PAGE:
Time to Rock and Wool: Hydroponic Systems and Stone Wool Applications
The commercial horticulture industry is always striving for more efficient practices that are not only easy to use, but also easy on the wallet.
In the hydroponics spectrum, one such material that checks all those points is rockwool also known as stone wool or mineral wool.
Stone wool has a broad range of uses and applications in the commercial greenhouse operation depending on the style and set up of the growing area.
What is Stonewool?
Before discussing the uses of this material, it is important to understand where it comes from and how it is made.
Knowing this information will help in the proper use and understanding of the material and its properties. Rockwool is a thinly spun ‘wool’ material that was first discovered in Hawaii in the 1850’s. It wasn’t used as a true material until the 1930’s for construction and insulation purposes.
To use this basalt rock material, it must be melted and them spun into thin fibers and shaped into various forms depending on the final product goals. It wasn’t until the late 1960’s and early 1970’s that research began into the use of stone wool as a horticulture growing medium.
Over the years, rockwool has now been accepted as a growing medium due to its ability to provide a sterile and stable growing environment, as well as its ability to retain water while maintaining adequate oxygen at the root zone. .
Hydroponic Setups and Rockwool
In the realm of hydroponics, there are six main types and setups. Each have their open properties and benefits based on the desired goals and crops to be grown in the operation.
These types are Wick, water culture, ebb and flow, drip, nutrient film technique (N.F.T), and aeroponics. There are countless variations of these types, however, all setups are variations or combinations of these main types.
The main reason for stone wool to be used in a hydroponic system is to provide an area of buffer for nutrients in the root zone of the crops being grown all while maintaining desired oxygen levels for the plant to succeed. In some hydroponic systems, the flow of plant nutrients must be constant to prevent drying and the death of the plant, while other systems run in intervals to prevent the drowning of plant roots due to lack of oxygen.
With the use of a substrate system, the substrate maintains a reservoir of nutrients in the root zone along with a percentage of air space. This reservoir is available for use by the plant at all times even in between irrigation times. With stonewool as a substrate in a hydroponic system, the grower has the ability to change conditions at the root zone within 12-24 hours.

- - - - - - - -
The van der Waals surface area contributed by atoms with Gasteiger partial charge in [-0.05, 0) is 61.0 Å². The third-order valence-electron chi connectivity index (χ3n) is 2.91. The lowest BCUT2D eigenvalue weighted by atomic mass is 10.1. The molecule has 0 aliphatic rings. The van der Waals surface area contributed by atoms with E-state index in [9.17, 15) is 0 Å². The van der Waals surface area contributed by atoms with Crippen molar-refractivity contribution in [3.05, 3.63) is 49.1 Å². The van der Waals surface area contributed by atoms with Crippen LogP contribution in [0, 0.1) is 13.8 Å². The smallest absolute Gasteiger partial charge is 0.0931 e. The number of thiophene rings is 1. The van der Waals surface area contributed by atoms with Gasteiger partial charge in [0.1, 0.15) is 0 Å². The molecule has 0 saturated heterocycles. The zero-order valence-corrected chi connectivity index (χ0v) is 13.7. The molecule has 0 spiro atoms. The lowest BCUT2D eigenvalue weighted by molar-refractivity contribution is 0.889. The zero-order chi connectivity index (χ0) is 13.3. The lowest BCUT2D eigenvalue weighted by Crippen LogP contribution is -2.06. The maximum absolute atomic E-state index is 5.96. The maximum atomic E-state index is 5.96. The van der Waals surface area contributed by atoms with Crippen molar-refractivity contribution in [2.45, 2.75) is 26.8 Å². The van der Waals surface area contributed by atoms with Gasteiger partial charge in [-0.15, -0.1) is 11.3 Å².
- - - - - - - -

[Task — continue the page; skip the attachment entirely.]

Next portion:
Uses of Stonewool: Application Materials
Based on the system type and overall desired use of the stonewool material, there are countless shapes, types, and products that can be used in any greenhouse operation. Whether the applications are in propagation, vegetable production, or floriculture production, stonewool has its place as a growing medium. From plugs, blocks, and slabs, all products can be custom cut and tailored to the specific crop being grown. With the different sizes, there are specific stages of growth that the cubes and materials are best suited. In propagation and germination of seeds, the smallest cubes that are not wrapped in plastic are normally the ones used for seed starting. The next size up is used primarily for cuttings as the plastic wrapping allows for the slow evaporation of water. The larger block cubes are used as a primary growing medium.
For smaller plants this may be the only medium needed to grow the crop, while larger plants require larger cubes to be transplanted into. In addition to the grow cubes/ blocks, stonewool comes in slab form for crops that require larger growing areas than a confined cube. Slabs come in 6-12” widths and are all 3” deep and 36” long. The 6” and 8” widths are the most common and popular amongst commercial operations as they are large enough to grow just about any crop. All slabs are wrapped and sealed in a plastic covering. The most common practice is to start plants in cubes and transplant the seedlings to the slabs once roots and plants are more established. The ease of transplanting to a slab is as easy as cutting an X the same size as the cube and setting the cube on top of the slab. A temporary pinning may be required to help with stability until roots grow into the slab.
In addition to the cubes and slabs, stonewool can be found in loose form. There are three different types of loose stone wool- absorbent, repellent, and Hortiwool. Using loose or granular stone wool allows a grower to fill pots and other on hand containers with the medium so that the sizes and areas to grow in are not confined to specific shapes and sizes. Additionally, loose stone wool can allow the commercial grower to fine tune the water amounts for a particular plant. Extra care should be taken in using loose stone wool due to the nature of the material. This includes PPE that can be easily obtained- glasses, gloves, and a face mask.
The use of stone wool or stone wool in any size or scale operation can be one of great benefits. A commercial operator needs to assess the goals and overall wants of the business to weigh both the pros and cons of making a switch to stone wool in a hydroponic system. For any questions and helpful tips be sure to reach out to a member of the RedRock Block We’re here to help make those important decisions!
Give Redrock Block a call today to request more information about our premium commercial-grade stonewool grow blocks and cubes, stonewool slabs, flowering slabs, and stonewool plugs offered in bulk and at wholesale pricing! Call- 1-310-967-2025